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In Miles Away... Worlds Apart, Alan Sakowitz tells the story of
the biggest financial fraud in South Florida history, from his unique
perspective of a whistleblower. Throughout the book Sakowitz compares his
close-knit neighborhood to the Scott Rothstein's greed.
Sakowitz takes us through the narrative of the events
leading to the arrest of Scott
Rothstein. He was contacted through a broker to invest in structured
settlements offered by Rothstein. The investment was to buy a stream of
payments from an employment dispute and deliver a lump sum payment to
Conversion of structured settlements is completely
legitimate, but usually subject to regulation and judicial oversight. A victim
may prefer a big lump sum instead of installment payments made over time.
Certainly, the capital source in the middle is going to want some reward for
exchanging cash today for future payments.
Rothstein was offering a huge reward for investors
willing to be the capital source. In one example he was offering a $900,000
settlement, payable over three months for an investment of $660,000. Why would
any plaintiff be willing to take $660,000 today when they could have the entire
$900,000 at the end of 90 days?
For an investor, that is an incredible return. Even more
incredible given the assurances from Rothstein that payments are guaranteed.
Sakowitz found the returns and Rothstein's showmanship to be intoxicating, but
was suspicious. The intoxication was enough for Sakowitz to have three meetings
When asked about volume, Rothstein said he was settling
3,000 cases per year, all without actually filing a lawsuit. The smallest of
his payouts was $500,000. When asked to speak to the attorneys handling the
cases, Rothstein claimed he was personally handling all of the cases.
The biggest red flag for me was Rothstein acting as a
seller of the settlements and the attorney for plaintiffs at the same time.
There is a terrible conflict between trying to get the best financial deal for
his clients at the same time he is trying to offer an enticing return for
"investors." A real attorney would have advised his clients to get a better
deal in structuring a settlement.
With all the red flags, it's easy to see why someone
would think that the investment was a fraud and not get involved. It's a bigger
step to call the authorities and make the assertion. Even being 90% sure that
it was fraud, that leaves a 10% chance that you're wrongly accusing an innocent
man, damaging both of your reputations.
Why did Sakowitz call the FBI? He interleaves
stories from his close-knit community with stories of charity and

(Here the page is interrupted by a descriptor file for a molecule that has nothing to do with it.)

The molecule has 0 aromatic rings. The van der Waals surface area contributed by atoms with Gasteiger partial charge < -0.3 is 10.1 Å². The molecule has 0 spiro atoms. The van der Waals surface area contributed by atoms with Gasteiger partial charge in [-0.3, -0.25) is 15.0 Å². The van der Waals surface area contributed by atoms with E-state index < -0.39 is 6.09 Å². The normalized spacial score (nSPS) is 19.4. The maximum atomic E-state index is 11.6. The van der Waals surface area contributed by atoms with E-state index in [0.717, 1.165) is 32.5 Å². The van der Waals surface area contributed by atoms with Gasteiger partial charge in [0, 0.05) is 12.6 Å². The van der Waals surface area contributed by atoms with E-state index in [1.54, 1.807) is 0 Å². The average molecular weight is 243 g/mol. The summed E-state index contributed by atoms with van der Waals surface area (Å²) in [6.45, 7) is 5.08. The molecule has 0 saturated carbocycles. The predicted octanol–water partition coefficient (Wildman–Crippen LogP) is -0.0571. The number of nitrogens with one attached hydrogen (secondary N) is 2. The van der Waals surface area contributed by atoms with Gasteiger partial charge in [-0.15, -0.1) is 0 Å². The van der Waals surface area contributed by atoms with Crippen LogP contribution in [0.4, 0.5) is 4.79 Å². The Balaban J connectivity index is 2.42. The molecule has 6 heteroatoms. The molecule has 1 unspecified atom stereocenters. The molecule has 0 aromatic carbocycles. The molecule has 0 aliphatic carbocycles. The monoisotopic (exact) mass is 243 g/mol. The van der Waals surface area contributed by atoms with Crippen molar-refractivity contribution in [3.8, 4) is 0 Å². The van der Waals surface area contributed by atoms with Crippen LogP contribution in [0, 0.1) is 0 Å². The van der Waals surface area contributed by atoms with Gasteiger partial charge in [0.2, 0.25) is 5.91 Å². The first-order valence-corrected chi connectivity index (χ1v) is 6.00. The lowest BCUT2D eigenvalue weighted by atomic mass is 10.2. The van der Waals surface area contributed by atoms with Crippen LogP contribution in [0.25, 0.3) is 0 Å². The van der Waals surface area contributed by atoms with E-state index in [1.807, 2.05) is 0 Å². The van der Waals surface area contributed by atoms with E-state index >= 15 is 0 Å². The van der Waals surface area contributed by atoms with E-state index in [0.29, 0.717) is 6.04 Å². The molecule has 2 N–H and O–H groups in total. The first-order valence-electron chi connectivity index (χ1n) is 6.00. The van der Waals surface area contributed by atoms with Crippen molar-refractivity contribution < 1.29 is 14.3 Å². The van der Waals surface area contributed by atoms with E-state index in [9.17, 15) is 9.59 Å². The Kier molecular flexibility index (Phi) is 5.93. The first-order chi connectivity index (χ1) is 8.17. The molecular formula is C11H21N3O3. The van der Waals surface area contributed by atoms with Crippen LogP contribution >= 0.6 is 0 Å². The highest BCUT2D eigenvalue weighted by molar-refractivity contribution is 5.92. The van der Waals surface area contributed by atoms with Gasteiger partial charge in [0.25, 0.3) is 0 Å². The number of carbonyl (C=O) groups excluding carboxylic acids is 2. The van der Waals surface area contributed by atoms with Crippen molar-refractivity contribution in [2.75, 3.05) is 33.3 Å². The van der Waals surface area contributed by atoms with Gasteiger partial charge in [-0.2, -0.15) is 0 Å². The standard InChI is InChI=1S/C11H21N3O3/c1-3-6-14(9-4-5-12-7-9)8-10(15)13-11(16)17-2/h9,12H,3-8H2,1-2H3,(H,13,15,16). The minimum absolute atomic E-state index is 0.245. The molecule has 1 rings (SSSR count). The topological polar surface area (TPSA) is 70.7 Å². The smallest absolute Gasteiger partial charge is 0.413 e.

self-sacrifice for the benefit of others. He writes about his parents as role
models and wanting to set a fine example for others.
Rothstein's walls were plastered with hundreds of awards
and plaques from charitable causes, plus photos of Scott with the governor of
Florida, the Broward County Sheriff, the Fort Lauderdale chief of police, other
politicians, famous athletes and entertainers. Given Rothstein's connection to
the political establishment, the predicament becomes who do you call to tell
you found the fraud. The Fort Lauderdale Police Department would be a bad a
choice. It turns out that when Rothstein fled the country, he had a police
escort to his plane from a lieutenant in the FLPD. After eliminating all of the
other government organizations appearing on Rothstein's wall of shake-n-smile,
he turned to the FBI. I found it interesting to hear how Sakowitz felt a sense
a relief after making the call.
I was drawn to the story for a few reasons. Sakowitz runs
Development Company, a real estate company. Like me, he is an attorney by
training, working in the real estate industry. As a compliance professional, I
am fascinated by the mechanics of fraud and Ponzi schemes. Sakowitz was kind
enough to send me a copy of the book to review.
Although the book provided great information and
perspective on the Rothstein fraud, I was hoping for more. Sakowitz provides
plenty of information about his own background to show why he turned in
Rothstein. He does not provide equivalent information to show how Rothstein
Most people do not wake up one morning and decide to
perpetrate a fraud on his clients, friends, business partners and anyone who
walks through his office door. Clearly greed was a factor. He must have seen an
opportunity to sell a settlement for his own benefit. It's not clear that
Rothstein felt the pressure to be a mover and a shaker or what the pressure was
that made him initially step over the line. Clearly his extravagant lifestyle
created the pressure to keep the scheme going. We certainly could guess at the
rationalization Rothstein used to justify his crimes. Perhaps he thought he was
supporting the political system, endowing charities and creating jobs.
I would have liked to read more about Sakowitz's thought
process in deciding to report Rothstein to the authorities. Walking away is
easy when you suspect a fraud. You merely risk passing on an investment.
Reporting a fraud does put you at risk. If you're wrong, you risk the personal
and professional repercussions. If you accuse a person like Rothstein,
who showed off a gun strapped to his ankle, you risk physical harm.
In the end, Rothstein was an evil man, blatantly stealing
money. Sakowitz was a good man, who saw through the greed, and took the extra
step to try and stop the evil man. That alone is makes a compelling story.
additional commentary on developments in compliance and ethics, visit Compliance Building,
a blog hosted by Doug Cornelius.